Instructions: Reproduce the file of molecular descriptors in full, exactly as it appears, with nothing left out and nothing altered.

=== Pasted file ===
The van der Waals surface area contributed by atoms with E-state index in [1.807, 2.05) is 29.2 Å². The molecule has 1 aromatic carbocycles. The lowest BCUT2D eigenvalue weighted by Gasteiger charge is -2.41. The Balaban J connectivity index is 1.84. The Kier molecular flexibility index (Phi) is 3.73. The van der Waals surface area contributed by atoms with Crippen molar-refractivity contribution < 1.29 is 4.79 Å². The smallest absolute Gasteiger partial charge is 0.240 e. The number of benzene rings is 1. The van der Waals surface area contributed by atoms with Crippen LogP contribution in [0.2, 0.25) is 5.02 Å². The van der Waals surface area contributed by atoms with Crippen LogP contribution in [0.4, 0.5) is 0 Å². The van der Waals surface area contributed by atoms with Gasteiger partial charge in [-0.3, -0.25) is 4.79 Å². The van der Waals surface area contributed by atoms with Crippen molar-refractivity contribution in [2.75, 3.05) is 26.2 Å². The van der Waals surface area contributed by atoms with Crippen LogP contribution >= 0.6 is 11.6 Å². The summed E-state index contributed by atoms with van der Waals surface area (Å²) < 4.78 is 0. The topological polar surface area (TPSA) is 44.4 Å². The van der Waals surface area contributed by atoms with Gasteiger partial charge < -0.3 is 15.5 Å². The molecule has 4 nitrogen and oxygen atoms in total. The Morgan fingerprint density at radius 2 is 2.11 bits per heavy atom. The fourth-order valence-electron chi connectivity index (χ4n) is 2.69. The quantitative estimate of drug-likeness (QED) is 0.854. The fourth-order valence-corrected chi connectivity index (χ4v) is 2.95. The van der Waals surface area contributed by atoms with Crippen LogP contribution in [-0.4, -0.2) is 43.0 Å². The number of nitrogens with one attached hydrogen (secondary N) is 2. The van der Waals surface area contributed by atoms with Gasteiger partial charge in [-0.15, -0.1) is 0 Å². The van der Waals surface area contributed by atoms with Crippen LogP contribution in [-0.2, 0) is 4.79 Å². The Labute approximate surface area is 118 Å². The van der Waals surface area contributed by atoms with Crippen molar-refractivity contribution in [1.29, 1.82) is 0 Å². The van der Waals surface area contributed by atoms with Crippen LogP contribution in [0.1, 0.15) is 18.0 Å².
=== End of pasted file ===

The van der Waals surface area contributed by atoms with E-state index in [1.807, 2.05) is 29.2 Å². The molecule has 1 aromatic carbocycles. The lowest BCUT2D eigenvalue weighted by Gasteiger charge is -2.41. The Balaban J connectivity index is 1.84. The Kier molecular flexibility index (Phi) is 3.73. The van der Waals surface area contributed by atoms with Crippen molar-refractivity contribution < 1.29 is 4.79 Å². The smallest absolute Gasteiger partial charge is 0.240 e. The number of benzene rings is 1. The van der Waals surface area contributed by atoms with Crippen LogP contribution in [0.2, 0.25) is 5.02 Å². The van der Waals surface area contributed by atoms with Crippen LogP contribution in [0.4, 0.5) is 0 Å². The van der Waals surface area contributed by atoms with Gasteiger partial charge in [-0.3, -0.25) is 4.79 Å². The van der Waals surface area contributed by atoms with Crippen molar-refractivity contribution in [2.75, 3.05) is 26.2 Å². The van der Waals surface area contributed by atoms with Crippen LogP contribution >= 0.6 is 11.6 Å². The summed E-state index contributed by atoms with van der Waals surface area (Å²) < 4.78 is 0. The topological polar surface area (TPSA) is 44.4 Å². The van der Waals surface area contributed by atoms with Gasteiger partial charge < -0.3 is 15.5 Å². The molecule has 4 nitrogen and oxygen atoms in total. The Morgan fingerprint density at radius 2 is 2.11 bits per heavy atom. The fourth-order valence-electron chi connectivity index (χ4n) is 2.69. The quantitative estimate of drug-likeness (QED) is 0.854. The fourth-order valence-corrected chi connectivity index (χ4v) is 2.95. The van der Waals surface area contributed by atoms with Crippen LogP contribution in [-0.4, -0.2) is 43.0 Å². The number of nitrogens with one attached hydrogen (secondary N) is 2. The van der Waals surface area contributed by atoms with Gasteiger partial charge in [-0.15, -0.1) is 0 Å². The van der Waals surface area contributed by atoms with Crippen LogP contribution in [-0.2, 0) is 4.79 Å². The Labute approximate surface area is 118 Å². The van der Waals surface area contributed by atoms with Crippen molar-refractivity contribution in [1.29, 1.82) is 0 Å². The van der Waals surface area contributed by atoms with Crippen LogP contribution in [0.1, 0.15) is 18.0 Å².